INFANTILE HYPERTROPHIC PYLORIC STENOSIS: POSTOPERATIVE MANAGEMENT WITHOUT PROLONGED FASTING OR NASOGASTRIC TUBE
Basrah Journal of Surgery,
Volume 21, Issue 2, Pages 50-54
Infantile hypertrophic pyloric stenosis is the most common condition requiring surgery in the first few months of life and also the most common surgical cause of vomiting in infancy.
All pediatric surgeons agreed that Ramstad's operation (pyloric sero-myotomy) is the standard choice of surgical correction, however, the perioperative management is controversial, specially that is related to and recommended for the time of resumption of feeding postoperatively.
The present work is prospective comparative study reviews 55 infants diagnosed as having hypertrophic pyloric stenosis over a 2 years period and subjected to pyloromyotomy. Postoperatively, 22 (40%) patients managed without the use of nasogastric tube and early introduction of oral feeding. The remaining 33 (60%) patients were managed classically with nasogastric tube decompression and delayed introduction of oral feeding until the next morning. This study was designed to compare between the two groups and to verify if there will be any significant effect on the postoperative course.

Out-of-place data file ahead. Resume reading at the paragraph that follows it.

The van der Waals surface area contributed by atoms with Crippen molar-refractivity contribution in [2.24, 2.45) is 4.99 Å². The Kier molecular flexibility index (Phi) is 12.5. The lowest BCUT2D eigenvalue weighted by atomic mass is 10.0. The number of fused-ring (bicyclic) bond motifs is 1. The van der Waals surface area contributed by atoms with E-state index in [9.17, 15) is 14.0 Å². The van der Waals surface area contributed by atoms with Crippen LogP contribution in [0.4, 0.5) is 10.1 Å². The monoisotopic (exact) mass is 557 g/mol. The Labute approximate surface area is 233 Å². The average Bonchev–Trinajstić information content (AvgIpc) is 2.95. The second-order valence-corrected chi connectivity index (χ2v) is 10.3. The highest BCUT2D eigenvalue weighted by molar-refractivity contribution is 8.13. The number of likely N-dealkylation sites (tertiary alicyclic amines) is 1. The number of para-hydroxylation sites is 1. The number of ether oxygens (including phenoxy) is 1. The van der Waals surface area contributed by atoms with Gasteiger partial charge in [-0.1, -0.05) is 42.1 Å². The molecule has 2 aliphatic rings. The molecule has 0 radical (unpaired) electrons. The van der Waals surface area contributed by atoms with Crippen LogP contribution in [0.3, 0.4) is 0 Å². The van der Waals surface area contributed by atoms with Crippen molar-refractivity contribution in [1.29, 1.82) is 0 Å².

Statistical analysis of the postoperative incidence of vomiting, postoperative complications, and hospital stay showed that there were no significant differences between the two groups of patients. Therefore, non-use of postoperative nasogastric tube and early feeding are safe postoperative approach in the management of infantile hypertrophic stenosis and may be the preferred method of postoperative management.
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